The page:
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BioScience-3 on board SpaceX CRS-17

May, 4th 2019. Kennedy Space Center (FLA, USA) – The  SpaceX CRS-17 mission with the Falcon 9 Block 5  carry new scientific experiments to the International Space Station with the Dragon capsule. The mission  included BioScience-3, an experiment on the spaceflight effects on vascular endothelial and smooth muscle cell processes. The investigation aims to understand the molecular mechanisms behind vascular cell damage, like those associated with cardiovascular disease on earth, by exposing vascular cells to the microgravity environment onboard the ISS National Lab. The research team will assess changes in the transcriptomics of vascular cells in space, comparing flight samples with ground-based controls. The experiment is developed inside the The STaARS-1 incubator  active on International Space Station (US-Lab) and has been used for the execution of various biological experiments. In this mission, the automatic cell culture in microgravity has been performed using the Kayser Italia bioreactors type KEU-RO. All experiments executed within STaARS-1 up to now have been controlled by Kayser Italia KAB Controller (follow the link for more information).


Nano Antioxidants (NANO) experiment on the next SpaceX CRS-17 mission


UPDATE April, 30th 2019 – Kennedy Space Center (FLA, USA) – The next SpaceX CRS-17 mission with the Falcon 9 Block 5 launcher will carry new scientific experiments to the International Space Station with the Dragon capsule. These will include the Nano Antioxidants (NANO) experiment developed by Kayser Italia for a scientific team of Italian Institute of Technology under the SciSpacE programme of the European Space Agency (ESA).

The NANO experiment is planned to be performed in KUBIK in the Columbus module of the ISS. The NANO experiment tests nanoceria as antioxidant agents under conditions of microgravity, with the goal of counteracting the detrimental effects of microgravity-induced oxidative stress. The objective of the team is to investigate innovative approaches for cellular stimulation, to counteract the negative effects of long-term microgravity on the musculoskeletal system.

 The Falcon 9 is expected to lift off on May, 3rd 2019 while the Dragon capsule is expected to reach the ISS on May,5th 2019.


  (Image credits Kayser Italia)




NUTRISS experiment launched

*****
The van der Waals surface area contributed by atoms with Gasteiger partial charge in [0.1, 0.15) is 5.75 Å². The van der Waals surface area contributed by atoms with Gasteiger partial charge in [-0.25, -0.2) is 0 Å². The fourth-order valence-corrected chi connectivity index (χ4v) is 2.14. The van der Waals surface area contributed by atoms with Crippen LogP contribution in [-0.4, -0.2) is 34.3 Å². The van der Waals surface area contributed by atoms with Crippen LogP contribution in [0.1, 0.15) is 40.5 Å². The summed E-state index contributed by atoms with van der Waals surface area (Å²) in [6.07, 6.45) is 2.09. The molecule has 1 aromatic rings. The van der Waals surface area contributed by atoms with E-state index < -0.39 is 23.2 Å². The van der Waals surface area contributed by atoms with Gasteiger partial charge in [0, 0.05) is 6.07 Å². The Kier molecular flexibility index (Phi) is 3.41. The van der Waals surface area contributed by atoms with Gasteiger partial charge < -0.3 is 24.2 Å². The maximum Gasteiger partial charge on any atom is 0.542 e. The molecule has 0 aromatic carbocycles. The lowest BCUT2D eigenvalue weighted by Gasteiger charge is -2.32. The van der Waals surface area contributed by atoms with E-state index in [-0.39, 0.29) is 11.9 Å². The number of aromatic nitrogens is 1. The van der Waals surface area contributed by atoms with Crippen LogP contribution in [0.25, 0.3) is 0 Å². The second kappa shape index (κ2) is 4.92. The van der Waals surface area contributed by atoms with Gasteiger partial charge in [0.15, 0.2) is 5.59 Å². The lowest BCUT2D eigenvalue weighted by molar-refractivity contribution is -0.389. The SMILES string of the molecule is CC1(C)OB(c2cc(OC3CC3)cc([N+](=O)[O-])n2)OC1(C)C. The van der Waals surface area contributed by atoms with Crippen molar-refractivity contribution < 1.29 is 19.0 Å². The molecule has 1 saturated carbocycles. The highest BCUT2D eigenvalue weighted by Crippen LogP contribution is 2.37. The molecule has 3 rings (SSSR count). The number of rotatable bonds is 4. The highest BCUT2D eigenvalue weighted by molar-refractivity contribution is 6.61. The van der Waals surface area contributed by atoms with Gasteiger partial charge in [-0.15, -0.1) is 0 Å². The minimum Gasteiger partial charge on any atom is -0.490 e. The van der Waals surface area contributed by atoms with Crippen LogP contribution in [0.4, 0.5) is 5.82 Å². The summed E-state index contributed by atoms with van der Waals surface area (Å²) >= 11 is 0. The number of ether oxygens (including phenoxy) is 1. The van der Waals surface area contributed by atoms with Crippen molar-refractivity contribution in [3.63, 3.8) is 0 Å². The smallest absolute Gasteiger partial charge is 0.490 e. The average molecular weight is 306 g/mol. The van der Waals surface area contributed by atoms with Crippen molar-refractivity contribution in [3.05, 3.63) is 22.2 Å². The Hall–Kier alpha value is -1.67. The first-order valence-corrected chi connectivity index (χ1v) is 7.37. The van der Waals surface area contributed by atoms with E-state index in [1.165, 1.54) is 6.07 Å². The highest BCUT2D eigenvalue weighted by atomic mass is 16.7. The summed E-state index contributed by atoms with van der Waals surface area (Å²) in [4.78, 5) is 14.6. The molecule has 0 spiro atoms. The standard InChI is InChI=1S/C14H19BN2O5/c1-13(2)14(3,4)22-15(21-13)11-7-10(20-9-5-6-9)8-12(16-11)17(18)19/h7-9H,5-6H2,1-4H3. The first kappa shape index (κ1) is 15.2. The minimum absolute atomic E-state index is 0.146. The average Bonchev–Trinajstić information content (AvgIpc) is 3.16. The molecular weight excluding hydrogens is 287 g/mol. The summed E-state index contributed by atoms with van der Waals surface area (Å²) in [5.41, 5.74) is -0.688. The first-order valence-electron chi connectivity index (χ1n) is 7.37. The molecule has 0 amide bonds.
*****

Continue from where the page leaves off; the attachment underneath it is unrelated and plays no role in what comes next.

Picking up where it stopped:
17 April 2019, Wallops Island (Virginia, USA) – The first two experiments for the Italian astronaut Luca Parmitano’s mission “Beyond” has been launched to the International Space Station on board the Cygnus NG-11 cargo spacecraft. One of the experiments is named “NUTRISS” and it has been developed by Kayser Italia in collaboration with the team of Prof. Gianni Biolo of the University of Trieste (Italy). The experiment aims to monitor the astronaut energy balance during his long-term spaceflight, measuring mass and body composition. The body composition data will transmitted to ground to the scientific team that will provide feedback for the nutrition. See the NUTRISS web page for more information on the investigation. The Cygnus NG-11 is expect to reach the ISS on April, 19th 2019 while the launch of the Soyuz MS-13 with Luca Parmitano is expected on July, 20th 2019, the day of the anniversary of the Apollo 11 landing on the moon.




 (Image credits Kayser Italia)


ColKa “Columbus Ka-band antenna”

Livorno, Italy – April 2019 – A Kayser Italia team is now busy in the final tests of the ColKa “Columbus Ka-band antenna” system at the ESTEC Test Centre in Noordwijk, The Netherlands. The new Euroepan communication system is now passing the final environmental tests before its launch to the ISS where it will be accommodated outside the Columbus laboratory.

Once installed outside the International Space Station (see picture) the “ColKa” system will link the Columbus European laboratory to the geostationary “European Data Relay Satellite” (EDRS), offering an high speed data link to astronauts and researchers.

Kayser Italia is participating to the ColKa project as prime “Embarkation contractor” for the mechanical Platform, i.e. the support panels and structure designed to withstand thermal and structural environments, and interfacing with the “COLKa Terminal” equipment, the Columbus module and the launch vehicle/temporary on-orbit stowage location. The Platform provides structural support, thermal control and stability and where possible radiation shielding and protection against space debris and micrometeorites for the installed Terminal equipment. Kayser Italia is also responsible for the interconnecting harness between the Platform and Columbus module.

Other than the benefits that a broadband speed link will offer to payload and investigations, ColKa has let many European industries to mature know-how and capabilities to other extreme space applications like the Lunar Orbital Platform-Gateway or interplanetary expeditions.


Columbus Ka-band system "ColKa" on ISS Columbus module
(Image credits Kayser Italia)